How to Write a Killer Lesson Plan - Teaching Second Grade

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How to Write a Killer Lesson Plan


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lesson planning ideas

If you’re a seasoned teacher, you know that lesson planning can take up a good chunk of your time. If you’re a brand new teacher, you might still be weary of lesson planning even though you’ve practiced and practiced. Whether lesson planning is stressful or time consuming for you, I hope to give you some tips and tricks on how to plan a great lesson. You can use these tips throughout the whole school year!

Lesson Objectives

Every teacher knows that the learning objective(s) are what the students will be able to do after the lesson is completed. You will use your lesson assessment to see if your students have met that objective. I like to display this at the front of the classroom and review it with my students. They should be apart of the learning objective so they can assess themselves as well (as simple as a 1,2,3,4 scale).

Classroom Management

Before I even begin teaching the concept, I love to address any management procedures I am going to need. For example, when we are doing a whole class read aloud, I let my students look through their book for three minutes. Why? Well, inevitably, students are going to want to flip through the book while we’re reading. By providing an opportunity for them to do it on your terms, you’re less likely to have distracted readers during the lesson.

While you are planning, think about what procedures or rules you will want to review in advance. This way, you don’t have to spend your valuable teaching time addressing or correcting behaviors. I did a whole post on classroom management, make sure to check it out here.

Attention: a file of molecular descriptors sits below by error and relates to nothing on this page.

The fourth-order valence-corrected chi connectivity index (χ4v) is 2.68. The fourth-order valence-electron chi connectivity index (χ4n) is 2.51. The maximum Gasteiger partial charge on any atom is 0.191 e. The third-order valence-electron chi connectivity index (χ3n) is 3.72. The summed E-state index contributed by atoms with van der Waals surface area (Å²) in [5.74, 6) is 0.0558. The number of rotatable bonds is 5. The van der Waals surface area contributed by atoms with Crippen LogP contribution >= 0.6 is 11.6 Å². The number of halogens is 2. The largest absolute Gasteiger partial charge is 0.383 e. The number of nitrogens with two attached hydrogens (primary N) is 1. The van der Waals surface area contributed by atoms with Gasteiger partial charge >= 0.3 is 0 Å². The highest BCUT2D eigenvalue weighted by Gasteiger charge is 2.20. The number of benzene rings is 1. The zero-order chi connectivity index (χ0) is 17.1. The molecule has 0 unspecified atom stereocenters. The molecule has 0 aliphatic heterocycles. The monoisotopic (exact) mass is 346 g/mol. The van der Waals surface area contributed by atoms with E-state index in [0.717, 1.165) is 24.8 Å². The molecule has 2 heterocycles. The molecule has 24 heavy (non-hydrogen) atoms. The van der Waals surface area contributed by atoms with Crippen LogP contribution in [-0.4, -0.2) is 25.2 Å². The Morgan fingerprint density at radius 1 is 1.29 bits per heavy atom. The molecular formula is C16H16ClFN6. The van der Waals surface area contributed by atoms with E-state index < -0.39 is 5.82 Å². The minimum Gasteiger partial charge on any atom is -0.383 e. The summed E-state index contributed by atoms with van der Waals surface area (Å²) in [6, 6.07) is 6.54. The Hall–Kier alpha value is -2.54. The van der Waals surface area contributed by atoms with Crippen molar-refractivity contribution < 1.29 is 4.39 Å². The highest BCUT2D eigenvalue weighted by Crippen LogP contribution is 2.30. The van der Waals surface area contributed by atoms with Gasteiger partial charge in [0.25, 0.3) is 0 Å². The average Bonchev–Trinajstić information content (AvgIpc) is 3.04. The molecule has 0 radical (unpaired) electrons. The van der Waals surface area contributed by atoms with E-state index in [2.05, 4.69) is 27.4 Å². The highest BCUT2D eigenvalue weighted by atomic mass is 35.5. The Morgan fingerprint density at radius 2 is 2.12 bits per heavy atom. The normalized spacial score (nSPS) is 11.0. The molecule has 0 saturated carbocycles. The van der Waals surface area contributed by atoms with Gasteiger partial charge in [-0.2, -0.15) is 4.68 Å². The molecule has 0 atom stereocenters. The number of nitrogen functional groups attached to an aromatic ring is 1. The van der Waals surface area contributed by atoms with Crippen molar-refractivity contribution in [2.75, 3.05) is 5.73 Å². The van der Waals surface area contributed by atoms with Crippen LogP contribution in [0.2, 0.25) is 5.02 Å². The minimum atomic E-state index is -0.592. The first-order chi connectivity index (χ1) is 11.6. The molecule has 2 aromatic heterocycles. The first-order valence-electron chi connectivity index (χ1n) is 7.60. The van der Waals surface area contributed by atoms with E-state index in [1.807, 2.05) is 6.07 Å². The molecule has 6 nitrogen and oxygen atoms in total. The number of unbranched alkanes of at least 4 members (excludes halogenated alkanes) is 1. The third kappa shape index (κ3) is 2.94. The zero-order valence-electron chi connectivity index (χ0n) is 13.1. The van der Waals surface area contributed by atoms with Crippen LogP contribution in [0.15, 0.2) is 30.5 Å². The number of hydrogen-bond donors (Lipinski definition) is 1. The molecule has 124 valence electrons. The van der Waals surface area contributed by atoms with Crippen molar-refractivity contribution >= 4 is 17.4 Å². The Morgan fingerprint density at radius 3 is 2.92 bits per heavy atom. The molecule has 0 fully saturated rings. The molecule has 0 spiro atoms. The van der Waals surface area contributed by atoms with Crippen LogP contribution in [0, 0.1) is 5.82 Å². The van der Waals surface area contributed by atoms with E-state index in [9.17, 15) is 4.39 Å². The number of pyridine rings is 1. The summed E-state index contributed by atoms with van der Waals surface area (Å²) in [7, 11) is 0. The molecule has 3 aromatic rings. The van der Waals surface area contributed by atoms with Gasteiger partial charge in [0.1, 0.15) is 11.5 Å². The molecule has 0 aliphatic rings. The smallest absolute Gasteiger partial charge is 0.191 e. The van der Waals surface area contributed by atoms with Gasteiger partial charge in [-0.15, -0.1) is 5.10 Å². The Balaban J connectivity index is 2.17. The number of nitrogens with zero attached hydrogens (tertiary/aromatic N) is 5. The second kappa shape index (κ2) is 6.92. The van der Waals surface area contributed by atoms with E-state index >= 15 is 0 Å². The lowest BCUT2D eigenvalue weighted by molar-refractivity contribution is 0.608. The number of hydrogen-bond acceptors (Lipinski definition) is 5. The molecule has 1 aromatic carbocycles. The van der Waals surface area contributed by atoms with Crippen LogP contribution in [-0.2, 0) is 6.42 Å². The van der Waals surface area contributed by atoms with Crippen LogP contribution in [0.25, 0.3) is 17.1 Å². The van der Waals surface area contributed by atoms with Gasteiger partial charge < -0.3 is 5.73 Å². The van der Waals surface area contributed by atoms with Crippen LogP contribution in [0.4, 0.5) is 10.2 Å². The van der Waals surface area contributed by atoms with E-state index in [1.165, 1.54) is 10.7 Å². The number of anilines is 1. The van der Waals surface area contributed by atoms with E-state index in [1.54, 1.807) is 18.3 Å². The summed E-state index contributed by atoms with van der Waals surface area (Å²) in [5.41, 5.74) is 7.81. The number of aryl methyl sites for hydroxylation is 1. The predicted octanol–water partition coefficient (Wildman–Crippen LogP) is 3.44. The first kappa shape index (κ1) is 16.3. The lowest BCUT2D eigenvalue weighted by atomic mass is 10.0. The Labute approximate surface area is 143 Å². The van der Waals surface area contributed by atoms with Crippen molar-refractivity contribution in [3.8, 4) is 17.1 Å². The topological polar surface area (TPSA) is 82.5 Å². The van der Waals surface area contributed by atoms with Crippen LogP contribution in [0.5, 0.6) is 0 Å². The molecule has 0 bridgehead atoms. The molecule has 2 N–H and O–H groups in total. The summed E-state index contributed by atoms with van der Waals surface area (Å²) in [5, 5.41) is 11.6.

Procedures

lesson procedures

Think about how much time you are going to have to teach the content. Do you need to break the content up into small chunks? Will you have time for Think-Pair-Share/parent work? Make sure you allow enough time to assess the learning objectives at the end.

I alway like to give a time range for each part of my lesson. Here’s an example:

  • Intro/Anticipatory Set (2-3 minutes)
  • Build Schema (5 minutes)
  • Introduce content (15-20 minutes)
  • Practice skills (10-12 minutes)
  • Wrap up/Assessment (5-7 minutes)

Use this as a guide when you are planning your lesson. Put your lesson details under each time slot.

Know Your Students

Having a clear understanding of your students and their skill sets will help you as you plan. If your students do really well with pairs, but they struggle with extended group work, try to incorporate that.

Also, make sure to address different learning styles within your lesson. Allow for different modes of delivery, including visuals, audio, movement, etc.

Last Tips

My last pieces of advice are to allow for wiggle room in your lesson and adjust as needed. Sometimes you have a whole week planned out and then you realize your students are struggling or are zipping through. It’s okay if your plans need to change. That’s a part of being a teacher!

Lesson Plan Resources

If you’re not sure what resource to use when you’re planning, here are some great online resources to check out:

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